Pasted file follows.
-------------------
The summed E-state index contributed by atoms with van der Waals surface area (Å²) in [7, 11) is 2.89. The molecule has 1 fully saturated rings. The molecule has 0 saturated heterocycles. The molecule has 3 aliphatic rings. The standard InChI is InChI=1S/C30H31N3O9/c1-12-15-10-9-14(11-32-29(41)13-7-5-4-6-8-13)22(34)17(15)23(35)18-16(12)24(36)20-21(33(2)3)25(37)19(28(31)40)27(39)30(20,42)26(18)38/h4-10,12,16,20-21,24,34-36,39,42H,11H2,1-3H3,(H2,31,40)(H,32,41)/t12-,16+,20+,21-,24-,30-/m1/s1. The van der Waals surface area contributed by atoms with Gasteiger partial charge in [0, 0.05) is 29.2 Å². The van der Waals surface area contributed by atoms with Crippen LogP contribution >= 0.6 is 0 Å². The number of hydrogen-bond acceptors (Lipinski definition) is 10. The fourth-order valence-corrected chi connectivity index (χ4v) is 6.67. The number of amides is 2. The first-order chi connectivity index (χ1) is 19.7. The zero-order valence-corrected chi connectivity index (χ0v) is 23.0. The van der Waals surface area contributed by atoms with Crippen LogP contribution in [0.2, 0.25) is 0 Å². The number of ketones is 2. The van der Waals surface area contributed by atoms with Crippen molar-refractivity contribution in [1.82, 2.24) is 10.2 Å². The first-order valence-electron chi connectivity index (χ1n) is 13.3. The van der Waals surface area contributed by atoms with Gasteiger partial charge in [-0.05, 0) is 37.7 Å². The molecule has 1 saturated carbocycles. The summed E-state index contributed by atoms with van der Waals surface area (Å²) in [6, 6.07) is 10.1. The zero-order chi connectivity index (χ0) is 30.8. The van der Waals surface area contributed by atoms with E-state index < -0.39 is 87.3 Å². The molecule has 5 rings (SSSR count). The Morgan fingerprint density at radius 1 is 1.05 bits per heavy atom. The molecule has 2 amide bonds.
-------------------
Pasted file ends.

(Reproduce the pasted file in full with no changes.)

The summed E-state index contributed by atoms with van der Waals surface area (Å²) in [7, 11) is 2.89. The molecule has 1 fully saturated rings. The molecule has 0 saturated heterocycles. The molecule has 3 aliphatic rings. The standard InChI is InChI=1S/C30H31N3O9/c1-12-15-10-9-14(11-32-29(41)13-7-5-4-6-8-13)22(34)17(15)23(35)18-16(12)24(36)20-21(33(2)3)25(37)19(28(31)40)27(39)30(20,42)26(18)38/h4-10,12,16,20-21,24,34-36,39,42H,11H2,1-3H3,(H2,31,40)(H,32,41)/t12-,16+,20+,21-,24-,30-/m1/s1. The van der Waals surface area contributed by atoms with Gasteiger partial charge in [0, 0.05) is 29.2 Å². The van der Waals surface area contributed by atoms with Crippen LogP contribution >= 0.6 is 0 Å². The number of hydrogen-bond acceptors (Lipinski definition) is 10. The fourth-order valence-corrected chi connectivity index (χ4v) is 6.67. The number of amides is 2. The first-order chi connectivity index (χ1) is 19.7. The zero-order valence-corrected chi connectivity index (χ0v) is 23.0. The van der Waals surface area contributed by atoms with Crippen LogP contribution in [0.2, 0.25) is 0 Å². The number of ketones is 2. The van der Waals surface area contributed by atoms with Crippen molar-refractivity contribution in [1.82, 2.24) is 10.2 Å². The first-order valence-electron chi connectivity index (χ1n) is 13.3. The van der Waals surface area contributed by atoms with Gasteiger partial charge in [-0.05, 0) is 37.7 Å². The molecule has 1 saturated carbocycles. The summed E-state index contributed by atoms with van der Waals surface area (Å²) in [6, 6.07) is 10.1. The zero-order chi connectivity index (χ0) is 30.8. The van der Waals surface area contributed by atoms with E-state index < -0.39 is 87.3 Å². The molecule has 5 rings (SSSR count). The Morgan fingerprint density at radius 1 is 1.05 bits per heavy atom. The molecule has 2 amide bonds.